The new technique requires articulating (making your guitar speak) with the left hand, which is usually done with the right, by holding one string to sustain the sound while quickly releasing another string for a short sound at different intervals with four different fingers. “It’s a trick. It’s like I added a whole other range of possibilities to my repertoire,” he said.
Henderson isn’t new to difficult techniques. In 2002, at age 44, he was suddenly overtaken during a concert in Oceanside by a severe strep infection that escalated to necrotizing fasciitis, commonly known as flesh-eating disease. Three days later, the disease was disintegrating his right arm.
After a skin-grafting operation, Henderson regained consciousness briefly during a nine-day coma only to stare into the gouged cavern of his splayed right arm. He panicked to the point of needing sedation, overcome that his arm, his purpose and his career were destroyed.
When he fully regained consciousness, playing his guitar was the first thing on his mind. After years of excruciating practice, Henderson regained full use of his right arm and hand. Along the way, he developed unique techniques for his left hand, the most difficult of which he said he is now perfecting.
“I’m obsessed with it,” he said. “It’s one of the hardest things I’ve ever done.” He promises, as always, to provide a unique and mystifying experience.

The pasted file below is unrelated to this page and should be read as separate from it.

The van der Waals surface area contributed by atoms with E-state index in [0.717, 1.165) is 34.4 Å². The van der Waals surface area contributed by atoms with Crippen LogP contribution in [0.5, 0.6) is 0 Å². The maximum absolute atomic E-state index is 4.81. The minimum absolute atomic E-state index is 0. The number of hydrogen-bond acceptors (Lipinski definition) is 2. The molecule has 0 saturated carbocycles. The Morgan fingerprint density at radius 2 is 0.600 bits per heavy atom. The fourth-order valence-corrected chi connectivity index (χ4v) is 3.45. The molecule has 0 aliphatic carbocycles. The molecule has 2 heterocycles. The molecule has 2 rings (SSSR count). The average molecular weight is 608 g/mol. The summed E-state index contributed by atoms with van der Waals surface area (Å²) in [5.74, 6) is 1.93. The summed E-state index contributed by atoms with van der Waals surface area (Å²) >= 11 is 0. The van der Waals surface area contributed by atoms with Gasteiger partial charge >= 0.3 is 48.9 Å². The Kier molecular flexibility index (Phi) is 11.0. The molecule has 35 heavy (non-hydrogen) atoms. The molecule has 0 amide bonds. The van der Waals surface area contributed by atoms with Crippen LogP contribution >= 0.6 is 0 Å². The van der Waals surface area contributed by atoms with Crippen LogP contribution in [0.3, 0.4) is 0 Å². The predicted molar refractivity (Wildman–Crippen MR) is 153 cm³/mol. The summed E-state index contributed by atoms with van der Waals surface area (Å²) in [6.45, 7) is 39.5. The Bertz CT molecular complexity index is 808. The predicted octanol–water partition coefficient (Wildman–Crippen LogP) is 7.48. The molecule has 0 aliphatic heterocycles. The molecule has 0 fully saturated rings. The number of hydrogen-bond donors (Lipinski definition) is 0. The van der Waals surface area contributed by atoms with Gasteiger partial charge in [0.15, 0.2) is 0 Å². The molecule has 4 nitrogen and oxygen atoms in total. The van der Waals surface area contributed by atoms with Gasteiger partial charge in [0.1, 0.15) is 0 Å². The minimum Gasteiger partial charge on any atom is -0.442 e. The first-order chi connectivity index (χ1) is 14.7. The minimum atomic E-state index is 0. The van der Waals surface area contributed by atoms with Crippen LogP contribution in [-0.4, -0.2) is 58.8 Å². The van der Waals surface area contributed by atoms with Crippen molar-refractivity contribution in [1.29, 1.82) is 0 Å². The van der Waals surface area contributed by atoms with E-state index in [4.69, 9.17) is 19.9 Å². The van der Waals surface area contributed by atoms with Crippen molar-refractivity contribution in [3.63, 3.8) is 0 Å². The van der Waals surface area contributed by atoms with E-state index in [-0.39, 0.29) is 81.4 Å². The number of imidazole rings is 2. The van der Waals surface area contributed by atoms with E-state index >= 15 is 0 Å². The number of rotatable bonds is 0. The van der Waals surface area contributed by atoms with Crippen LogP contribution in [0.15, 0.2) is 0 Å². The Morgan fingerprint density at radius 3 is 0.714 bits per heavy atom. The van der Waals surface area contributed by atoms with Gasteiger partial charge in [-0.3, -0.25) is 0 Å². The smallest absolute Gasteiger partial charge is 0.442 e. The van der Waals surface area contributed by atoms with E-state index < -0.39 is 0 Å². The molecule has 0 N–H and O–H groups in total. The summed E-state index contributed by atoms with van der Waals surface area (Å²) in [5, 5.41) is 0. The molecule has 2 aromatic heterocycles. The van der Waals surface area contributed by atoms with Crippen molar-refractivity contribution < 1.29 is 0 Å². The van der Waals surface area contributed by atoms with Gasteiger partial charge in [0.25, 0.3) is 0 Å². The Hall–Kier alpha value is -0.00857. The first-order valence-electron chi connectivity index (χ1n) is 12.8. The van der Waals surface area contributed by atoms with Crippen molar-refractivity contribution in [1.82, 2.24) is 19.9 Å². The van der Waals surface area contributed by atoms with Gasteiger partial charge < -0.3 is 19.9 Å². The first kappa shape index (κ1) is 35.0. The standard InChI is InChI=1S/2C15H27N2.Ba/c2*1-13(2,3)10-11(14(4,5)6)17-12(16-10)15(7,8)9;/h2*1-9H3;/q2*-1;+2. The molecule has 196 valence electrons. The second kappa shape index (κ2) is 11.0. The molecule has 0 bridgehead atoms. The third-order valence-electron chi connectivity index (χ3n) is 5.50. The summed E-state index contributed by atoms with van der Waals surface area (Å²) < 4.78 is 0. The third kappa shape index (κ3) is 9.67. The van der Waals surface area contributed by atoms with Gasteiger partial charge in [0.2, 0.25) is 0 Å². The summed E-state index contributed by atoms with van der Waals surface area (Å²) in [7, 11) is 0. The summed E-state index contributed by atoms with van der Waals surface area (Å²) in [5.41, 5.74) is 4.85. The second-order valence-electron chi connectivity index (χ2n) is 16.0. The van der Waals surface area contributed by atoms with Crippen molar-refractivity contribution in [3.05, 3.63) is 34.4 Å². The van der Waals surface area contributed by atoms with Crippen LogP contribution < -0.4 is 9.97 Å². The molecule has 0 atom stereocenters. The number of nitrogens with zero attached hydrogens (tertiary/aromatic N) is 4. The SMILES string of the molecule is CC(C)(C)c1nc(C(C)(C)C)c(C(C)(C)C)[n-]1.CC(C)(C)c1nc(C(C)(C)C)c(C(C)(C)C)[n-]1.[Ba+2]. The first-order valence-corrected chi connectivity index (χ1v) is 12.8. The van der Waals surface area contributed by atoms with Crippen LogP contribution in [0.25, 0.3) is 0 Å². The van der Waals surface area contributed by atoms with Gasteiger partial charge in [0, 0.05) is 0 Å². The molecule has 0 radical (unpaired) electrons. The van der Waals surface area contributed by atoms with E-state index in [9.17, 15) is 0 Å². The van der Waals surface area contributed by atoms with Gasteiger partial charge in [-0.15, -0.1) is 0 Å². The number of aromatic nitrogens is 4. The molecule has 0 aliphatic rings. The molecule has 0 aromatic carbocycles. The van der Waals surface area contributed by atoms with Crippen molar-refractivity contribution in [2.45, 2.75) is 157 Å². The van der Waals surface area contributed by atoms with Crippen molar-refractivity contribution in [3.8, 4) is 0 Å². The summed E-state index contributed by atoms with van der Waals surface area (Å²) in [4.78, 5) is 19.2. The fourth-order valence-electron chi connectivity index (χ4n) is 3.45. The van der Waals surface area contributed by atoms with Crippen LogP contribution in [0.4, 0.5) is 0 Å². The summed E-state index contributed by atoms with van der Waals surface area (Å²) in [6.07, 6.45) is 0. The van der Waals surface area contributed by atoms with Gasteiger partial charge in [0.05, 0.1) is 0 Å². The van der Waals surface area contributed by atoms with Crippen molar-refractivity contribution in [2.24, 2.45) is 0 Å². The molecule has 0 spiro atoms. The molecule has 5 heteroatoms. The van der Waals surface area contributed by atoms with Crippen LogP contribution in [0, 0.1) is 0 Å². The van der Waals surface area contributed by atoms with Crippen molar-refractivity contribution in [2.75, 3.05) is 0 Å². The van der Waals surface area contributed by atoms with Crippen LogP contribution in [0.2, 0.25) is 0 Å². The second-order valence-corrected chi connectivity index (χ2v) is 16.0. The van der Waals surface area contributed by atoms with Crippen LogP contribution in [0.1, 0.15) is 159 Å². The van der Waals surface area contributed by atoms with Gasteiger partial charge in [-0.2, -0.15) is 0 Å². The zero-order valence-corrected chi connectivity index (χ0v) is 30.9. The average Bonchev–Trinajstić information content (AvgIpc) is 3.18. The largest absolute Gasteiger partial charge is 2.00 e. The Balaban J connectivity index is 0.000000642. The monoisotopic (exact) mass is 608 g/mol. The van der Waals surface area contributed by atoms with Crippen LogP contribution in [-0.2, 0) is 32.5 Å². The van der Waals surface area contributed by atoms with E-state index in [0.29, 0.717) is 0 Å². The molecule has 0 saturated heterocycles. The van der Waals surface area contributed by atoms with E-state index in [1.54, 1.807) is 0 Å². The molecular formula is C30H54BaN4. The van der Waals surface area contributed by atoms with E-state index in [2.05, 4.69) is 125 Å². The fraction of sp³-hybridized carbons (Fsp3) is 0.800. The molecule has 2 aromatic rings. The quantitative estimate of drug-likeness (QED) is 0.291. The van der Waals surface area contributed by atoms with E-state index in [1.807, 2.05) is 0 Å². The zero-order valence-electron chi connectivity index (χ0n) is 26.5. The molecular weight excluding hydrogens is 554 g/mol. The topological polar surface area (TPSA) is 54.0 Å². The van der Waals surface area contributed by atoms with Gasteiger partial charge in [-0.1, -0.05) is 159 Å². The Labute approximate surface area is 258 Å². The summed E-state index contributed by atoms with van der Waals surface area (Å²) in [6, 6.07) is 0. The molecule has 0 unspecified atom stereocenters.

Billy Childs & The Calder Quartet Find a Common Groove
Grammy winner and recipient of 2011’s jazz album of the year, Billy Childs, performs in a special concert with the Calder String Quartet on Saturday, Oct. 1, at the Laguna Beach Artists’ Theatre at 8 p.m.
The concert will be filmed for future broadcasts at public television station KOCE PBS-SoCal Channel 10.
Performing will be the Billy Childs Sextet including Bob Sheppard, Larry Koonse, Carol Robbins, Carlos del Puerto, Marvin “Smitty” Smith, Benjamin Jacobson, Andrew Bulbrook, Jonathan Moerschel, and Eric Byers.
Tickets are $35 and $25 for adults and $15 for students, 21 years of age and under. A limited number of prime seats that include a meet and greet with the artists are available for $50, which includes a tax-deductible donation to Laguna Beach Live! Tickets are online at www.lagunabeachlive.org or by phone at 800-595-4849.